hours' reaction, distillation of the autoclave content affords
cyclohexanecarbaldehyde (146 g) boiling at 5&56 "C/17
torr and a-benzoylbenzyl cyclohexanecarboxylate (308 g,
80% yield based on benzil), boiling at 175-177"C/0.2 torr,
m.p. 100-101 "C (from light petroleum).
Received. May 23. 1973, revised: July 10, 1973 [Z 890 IE]
German version: Angew. Chem Xi. 911 (1973)
'H-NMR (ext.TMS,otherconditionsasabove)["I: I C H ~ P A
8.82ppm, d, J(HCPA) 8.1 Hz; sCHJPF~8.10, d, J(HCPs)
13.4; ICH~PC8.02, d, J(HCPc) 13.5; sCH~PB9.60, dd
(broad), J(HCP,) 16.1, J(HCPA) 2 13: rCH2Pc 9.48. dd
(broad), J(HCPc) 16.2, J(HCPA) -6.
However, when the above-mentioned reactants are mixed,
not in ti-pentane, but in tetrahydrofuran at 0 C, or when
the product (2) is treated in that solvent with an excess
of the ylide, a colorless precipitate of tetramethylphosphonium chloride is formed together with a yellow product
(3) that is soluble in ether, benzene or toluene and is
volatilc in a vacuum (sublimes at 45 Ci0.I torr. dec. 87 C;
yield 23%); at the same time a second molecule of trimethylphosphane is liberated [eq. (Ib)].
[ I ] In contrast t o hydroformylation with cobalt catalysts, olefin isomerization duc to rhodium catalysis I S completely suppresscd by complexing
agents such as phosphanes [2. 33.
[2] B. F r l l . M! Riipi1fii.s. and F . A.siiiyer. Tetrahedron Lett. 1'368, 3261.
[3] J . H . Croddock. A . Hcrslrmuri, F . E. Prriilib, and J . F. Roih, Ind.
Eng. Chem Prod. Rcs. Develop. X , 291 (1969).
[4] K. B o i f . DOS 2306405 (1973), Chemischc Werke Huls.
Tetrakis(dimethy1phosphoniumbismethylide)dinickel, a New Type of Cage Compound
By Hans Heinz Karsch and Hubert Schmidbaur"'
It was shown recently that metal-carbon o-bonds of ylide
complcxcs itre appreciably more stable than those of simple
alkyl derivatives. The effect of introducing of an "onium
center" on otherwise unstable M-C structural units is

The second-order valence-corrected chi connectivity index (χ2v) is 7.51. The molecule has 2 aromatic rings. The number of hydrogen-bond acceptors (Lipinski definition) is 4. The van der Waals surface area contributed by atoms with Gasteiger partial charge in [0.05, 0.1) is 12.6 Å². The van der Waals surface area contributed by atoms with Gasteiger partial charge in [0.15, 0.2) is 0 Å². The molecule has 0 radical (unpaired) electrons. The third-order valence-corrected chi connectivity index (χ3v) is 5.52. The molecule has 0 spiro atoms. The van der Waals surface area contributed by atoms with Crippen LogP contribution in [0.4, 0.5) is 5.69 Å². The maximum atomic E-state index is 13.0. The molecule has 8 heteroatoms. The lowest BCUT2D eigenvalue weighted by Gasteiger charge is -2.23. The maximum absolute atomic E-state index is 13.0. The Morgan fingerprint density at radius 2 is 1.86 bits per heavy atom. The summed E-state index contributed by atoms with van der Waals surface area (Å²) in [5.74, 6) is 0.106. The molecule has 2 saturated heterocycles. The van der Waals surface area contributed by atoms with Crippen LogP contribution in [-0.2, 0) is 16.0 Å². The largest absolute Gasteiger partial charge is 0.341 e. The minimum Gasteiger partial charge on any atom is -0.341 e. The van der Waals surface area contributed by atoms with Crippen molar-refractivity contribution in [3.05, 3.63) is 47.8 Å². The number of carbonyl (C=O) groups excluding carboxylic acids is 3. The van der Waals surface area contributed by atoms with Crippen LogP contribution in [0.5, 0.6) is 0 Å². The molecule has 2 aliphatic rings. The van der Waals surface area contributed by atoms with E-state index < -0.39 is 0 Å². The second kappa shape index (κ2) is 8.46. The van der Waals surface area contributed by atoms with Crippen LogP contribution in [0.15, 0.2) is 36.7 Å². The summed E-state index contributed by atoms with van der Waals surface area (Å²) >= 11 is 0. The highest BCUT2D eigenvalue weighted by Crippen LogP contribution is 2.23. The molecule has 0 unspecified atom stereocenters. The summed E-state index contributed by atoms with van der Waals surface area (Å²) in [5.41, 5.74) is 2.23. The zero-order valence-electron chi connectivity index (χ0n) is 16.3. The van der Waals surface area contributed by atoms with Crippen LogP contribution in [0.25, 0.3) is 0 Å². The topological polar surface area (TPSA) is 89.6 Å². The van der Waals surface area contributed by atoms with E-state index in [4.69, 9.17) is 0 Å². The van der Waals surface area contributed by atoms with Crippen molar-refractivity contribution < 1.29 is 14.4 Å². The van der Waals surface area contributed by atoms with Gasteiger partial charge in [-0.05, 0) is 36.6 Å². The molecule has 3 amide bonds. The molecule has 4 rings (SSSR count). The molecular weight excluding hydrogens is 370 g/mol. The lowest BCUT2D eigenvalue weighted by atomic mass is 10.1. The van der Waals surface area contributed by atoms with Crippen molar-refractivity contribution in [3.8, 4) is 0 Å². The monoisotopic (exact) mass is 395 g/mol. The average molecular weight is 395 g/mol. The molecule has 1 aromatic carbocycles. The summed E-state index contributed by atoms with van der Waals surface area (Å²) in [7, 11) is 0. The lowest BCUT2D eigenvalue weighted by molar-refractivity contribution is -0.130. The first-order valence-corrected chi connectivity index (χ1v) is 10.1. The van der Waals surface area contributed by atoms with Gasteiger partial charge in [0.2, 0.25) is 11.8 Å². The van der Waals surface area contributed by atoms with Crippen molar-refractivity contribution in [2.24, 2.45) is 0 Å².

exemplified by the unusual properties of the copper compound ( I ) and its homologsf'.21.
We now report the synthesis of an analogous nickel compound that has a binuclear structure with no less than
four Ni-C 0-bonds attached to each of the two d8-nickel
atoms.
Reaction of dichlorobis(trimethy1phosphane)nickel with
trimethylmethyleneph~sphorane[~~
in n-pentane at room
temperature affords a golden-yellow product (dec. 125 C;
yield 93 YO),
whose composition is almost independent of
the molar ratio of the reactants and which is insoluble
in that solvent or in diethyl ether but soluble in methylene
chloride. From the analytical data and particularly from
'H- and 3'P-NMR findings it is concluded that it has
the salt-like onium structure ( 2 ) , formed as shown in
eq. ( I a).
3'P-NMR (CH,Cl,, 85% H,PO,,H-decoupled, -40"C)f41:
6PA +19.9ppm, d, J(P,NiCP,) 15.2Hz; 6P, -23.6, dd,
J(P,CNiP,) 3.4; 6Pc -24.5, d, J(PANiCPc)0.
[*] Prof. Dr. H Schmidbaur and Dipl.-Chcin H. H. Karsch
lnstitut liir Anorganische Chemte der Universitiit
X7 Wiirzburg, Am Hubland (Germany)
The complex ( 3 ) formed by two-fold metalation of the
ylide is shown by cryoscopic determination of its molecular
weight to be a dimerc5]. The molecular ion of the dimer
appeared in the mass spectrum only at low ionization
energies and high target temperature ( I 8 eV, 85 C), but
then had the expected isotope distribution. Spectra measured at 70eV and 30 C, however, show only the ions
of the monomer f4)f61.
The 'H-NMR spc'c'tra of toluene solutions show only two
I : 1 doublets u i t h ;I 3 . 2 ratio of areas in the temperature
range +80 to -80°C: rCH,P 8.77 ppm, J(H,CP)
- 11.9Hz; rCH,P 11.9, J(H,CP) -4.8. P-Decoupling leads
to singlets. Double-resonance experiments prove that
J(H2CP) and J(H3CP) have the same sign. In the Hdecoupled "P-NMR spectrum 6P. at 1.7 ppm. appears
in the region for tetracoordinated onium centers['! The
IR and Raman absorptions correspond largely to those
of ( I ) and its homologs: strong bands at 665, 638 and
467cm-' can be assigned to vibrations of the skeleton
of heavy atoms.
Taking our results as a whole we propose for (3) a structure
in which two parallel square-planar Ni(CH2)" units''] are
bonded together by four dimethylphosphonium groups.
Models indicate that such a type of bonding can be strainfree. In this structure the eight-membered ring unit of
( 1 ) is present twice, as in the string by which a parcel
is tied up. It is conceivable that the monomer ( 4 ) is
in equilibrium with (3) under the conditions of the mass
853